Aside from all of these important points, sharing questions ahead of time also means that, during a global pandemic and an over-reliance on Zoom or WebEx, there are less issues
When it comes to offering questions ahead of time, you can always consider how far in advance you should send them. Depending on the job, I’ve sent questions everywhere from 24 hours before, to 15 minutes beforehand. For your workplace, this might look totally different, but at the very least, letting candidates know that the offer is there can be a good start to introduce some ideas for people-centred hiring when it comes to interviews.
2) Embrace the conversational interview.
The days of a stoic, “neutral”, cold interviewer should be long gone by now. As non-profit and community organizers, we know that the best way to get to know someone is to connect with them on a human level. Through a conversational interview, you can offer more context to candidates about different aspects of your work, and they’ll appreciate this! I find that by having a conversation with a candidate, often jumping off from a great point or idea they’ve put forward during an interview, I can get to know them better, and get a stronger idea of what kind of contributions they’ll bring forward to the organization.
Generally, I’ve embraced conversational interviews in two major ways. Firstly, as mentioned above, by simply diving deeper into something they’ve said, offering some context about how their point either does or doesn’t necessarily fit well with the work of the organization they’re interviewing with. The second way is by offering more context before I ask a question… if I’m going to ask a question about someone’s capacity with program evaluation, I might offer some information about why this is important to us, or the strategies we’ve used in the past to be successful.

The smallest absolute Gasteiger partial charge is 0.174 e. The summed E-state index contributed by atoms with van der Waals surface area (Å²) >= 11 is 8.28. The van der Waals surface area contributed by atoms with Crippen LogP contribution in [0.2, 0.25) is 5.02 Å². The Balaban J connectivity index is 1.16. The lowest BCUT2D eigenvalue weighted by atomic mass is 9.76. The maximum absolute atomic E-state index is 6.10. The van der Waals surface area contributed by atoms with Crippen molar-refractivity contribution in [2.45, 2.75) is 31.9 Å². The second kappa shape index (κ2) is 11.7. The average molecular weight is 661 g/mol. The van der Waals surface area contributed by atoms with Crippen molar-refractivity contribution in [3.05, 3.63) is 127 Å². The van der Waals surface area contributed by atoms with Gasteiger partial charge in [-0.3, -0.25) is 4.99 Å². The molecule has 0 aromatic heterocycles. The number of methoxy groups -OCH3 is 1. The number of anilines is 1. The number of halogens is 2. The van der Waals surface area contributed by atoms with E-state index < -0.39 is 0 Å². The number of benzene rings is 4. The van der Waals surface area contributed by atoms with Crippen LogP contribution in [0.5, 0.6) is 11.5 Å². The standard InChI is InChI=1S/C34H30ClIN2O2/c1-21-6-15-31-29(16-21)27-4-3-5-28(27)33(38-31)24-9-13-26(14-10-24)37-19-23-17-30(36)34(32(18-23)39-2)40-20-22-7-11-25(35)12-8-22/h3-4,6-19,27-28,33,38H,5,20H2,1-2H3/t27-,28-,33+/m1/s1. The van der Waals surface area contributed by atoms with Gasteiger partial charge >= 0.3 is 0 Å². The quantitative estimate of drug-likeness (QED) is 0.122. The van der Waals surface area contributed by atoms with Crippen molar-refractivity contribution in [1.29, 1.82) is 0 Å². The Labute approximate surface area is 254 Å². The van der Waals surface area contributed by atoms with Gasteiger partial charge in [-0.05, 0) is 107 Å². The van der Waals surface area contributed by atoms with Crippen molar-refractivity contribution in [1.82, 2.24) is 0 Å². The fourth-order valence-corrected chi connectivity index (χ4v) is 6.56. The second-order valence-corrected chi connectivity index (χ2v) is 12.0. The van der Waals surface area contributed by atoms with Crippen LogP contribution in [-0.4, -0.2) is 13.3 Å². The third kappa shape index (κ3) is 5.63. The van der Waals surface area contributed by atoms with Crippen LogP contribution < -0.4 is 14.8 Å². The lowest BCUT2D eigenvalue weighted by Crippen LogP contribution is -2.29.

All of this helps the candidate frame their responses in ways that they think are the most relevant, meaning that I’ll get a better understanding of how this candidate thinks and they’ll get a better understanding of the kind of organization they might be about to walk into.
3) Don’t count long silences or deferring questions.
The stress associated with silences can be absolutely terrifying in the midst of an anxiety-provoking interview. While the obvious reasons for not penalizing a candidate for taking some time to answer a question can be chalked up as just being blatantly ableist, I’ve also found that penalizing (or even giving the impression that you’re penalizing) candidates for taking too long to respond or not be able to skip and come back to questions causes candidates to rush and then not be able to answer questions to the best of their ability.
When you let a candidate know that they can return to question later, or don’t have to rush through questions, and that taking a few minutes to collect their thoughts or figure out how they’ll word a response is totally okay and won’t impact their performance, it also means that you’re giving them the opportunity to show you if they think before they speak. In non-profit work (and in so many other sectors!), putting our foot in our mouth can be what significantly damages a relationship with an important donor or client, can be what causes a major PR problem, or worse, can be what causes some legal trouble.
These are just some of the ideas that have taken shape for me over the past number of years as I’ve been trying to rethink the hiring process. Some of them might seem interesting to you, and some of them might feel totally far-fetched. Either way, I hope that everyone can take something from this conversation, and explore what a people-centred hiring process can look like in their organizations.
Do you have ideas for people-centred hiring? Send them my way! Let’s all work together for more inclusive, compassionate hiring processes.